Earlier this year we celebrated Radio Caroline which first went on the air at Easter 1964. Radio Caroline was Britain’s very first offshore pirate radio station but it was not as popular nor was it as profitable as Radio London which was first heard with test transmissions on 5th December 1964.

Radio London was the most popular and profitable of all the 60’s U.K. offshore radio stations. It gained many millions of listeners and, despite being on the air for only 32 months (closing on 14th August 1967) the Big L, Radio London left behind an enduring legacy as the first station to bring format radio, ID jingles and regular news bulletins to Britain. Radio London also provided the model, and a lot of the DJ talent (e.g. Tony Blackburn, Pete Brady, Dave Cash, Kenny Everett, John Peel, Keith Skues, Ed Stewart, …), for the BBC’s new pop music service, Radio One which started in September 1967.

Philip Birch was Radio London’s Managing Director but in the words of Gordon Sheppard, Big-L’s promotions manager: “Philip Birch WAS Big L … The real financial brain, the controlling wizard that made it all work. … He put together that terrific team: Ben Toney, Alan Keen (Sales & Programme Controller), Eddie Blackwell and Dennis Maitland (Advertising Managers), Mike Stone (Press & Publicity). … In pirate offshore radio (1964-1967), Philip Birch stands taller than most. He put together that amazing team and has to have pride of place.”

In 1980, several years after Radio London had closed, Philip Birch gave an extensive interview recounting Radio London’s history. The recording also includes many original Radio London jingles, its famous Big-L theme tune and the voices of Paul Kaye, Dave Cash, Kenny Everett, Mark Roman, and other Wonderful Radio London voices.

Here are a few more useful Big-L Radio London links:
1. OffshoreRadio.co.uk recently updated its site and mark the Big L’s 50th anniversary with a six-part Radio London Story.

2. If you’re interested in pics, there are plenty to see here from Martin Stevens collection.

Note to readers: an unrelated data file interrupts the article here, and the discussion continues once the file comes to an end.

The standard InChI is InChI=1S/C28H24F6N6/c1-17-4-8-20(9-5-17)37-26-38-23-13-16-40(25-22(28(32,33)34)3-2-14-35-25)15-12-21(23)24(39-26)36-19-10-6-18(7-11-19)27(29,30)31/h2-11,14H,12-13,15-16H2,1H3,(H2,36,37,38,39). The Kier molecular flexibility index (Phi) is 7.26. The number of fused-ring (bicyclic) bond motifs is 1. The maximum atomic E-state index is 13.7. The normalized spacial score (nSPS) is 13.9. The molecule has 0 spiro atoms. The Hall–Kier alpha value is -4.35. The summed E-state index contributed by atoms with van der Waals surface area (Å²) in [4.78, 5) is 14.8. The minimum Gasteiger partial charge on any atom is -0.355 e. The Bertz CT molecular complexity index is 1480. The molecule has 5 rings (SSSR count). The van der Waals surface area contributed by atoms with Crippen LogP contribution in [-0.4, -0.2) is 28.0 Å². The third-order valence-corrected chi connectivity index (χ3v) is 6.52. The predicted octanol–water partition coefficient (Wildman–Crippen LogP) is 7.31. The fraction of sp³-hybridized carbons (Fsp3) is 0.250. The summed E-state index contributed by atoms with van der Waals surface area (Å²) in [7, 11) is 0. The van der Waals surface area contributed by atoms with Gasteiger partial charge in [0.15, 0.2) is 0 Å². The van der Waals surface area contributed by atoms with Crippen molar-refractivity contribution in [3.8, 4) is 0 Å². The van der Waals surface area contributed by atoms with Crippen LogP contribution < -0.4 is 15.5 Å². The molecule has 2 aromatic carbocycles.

And here are more pictures by Gerry Bishop, Hans Knot and John Platt.
Plus more fascinating Big L pics here.

3. On 23rd December 2014 Chris and Mary Payne who jointly run the Radio London website, organised a 50th anniversary celebration on a floating pub on a ship moored on the river Thames in central London. Those attending included Big L DJs Duncan Johnson, Pete Brady, Keith Skues, Ed Stewart, Ian Damon as well as engineer David Hawkins and the m.v. Galaxy’s steward Mitch Philistin, who having crossed the Atlantic ocean with the ship in 1964, worked throughout all of Radio London’s life.

4. Radio London’s first Programme Director, Ben Toney, tells his fascinating story of “The Amazing Radio London Adventure“.

5. And to listen again to the Big-L, Azanorak has one of the biggest online collections of recordings to download for free. From test transmissions in December 1964 to close-down in August 1967, listen once more to Pete Brady, Earl Richmond, Dave Dennis, Paul Kaye, Tony Windsor, Dave Cash, Kenny Everett, Duncan Johnson, Tony Blackburn, Keith Skues, John Peel, Ed Stewart and many more.

6. Listen to DJ Keith Skues’ potted history of Radio London which he presented over the air on Big-L on 23rd July 1967, a couple of weeks before the station closed. This abridged version lasts about 31 minutes and includes jingles, the Big-L “Sonowaltz” theme and other well known Radio London promotions. Note that this recording is in .mp3 format within a password-protected .zip file. After downloading the .zip file to your computer, please contact us to obtain the password which you’ll need in order to unzip the file.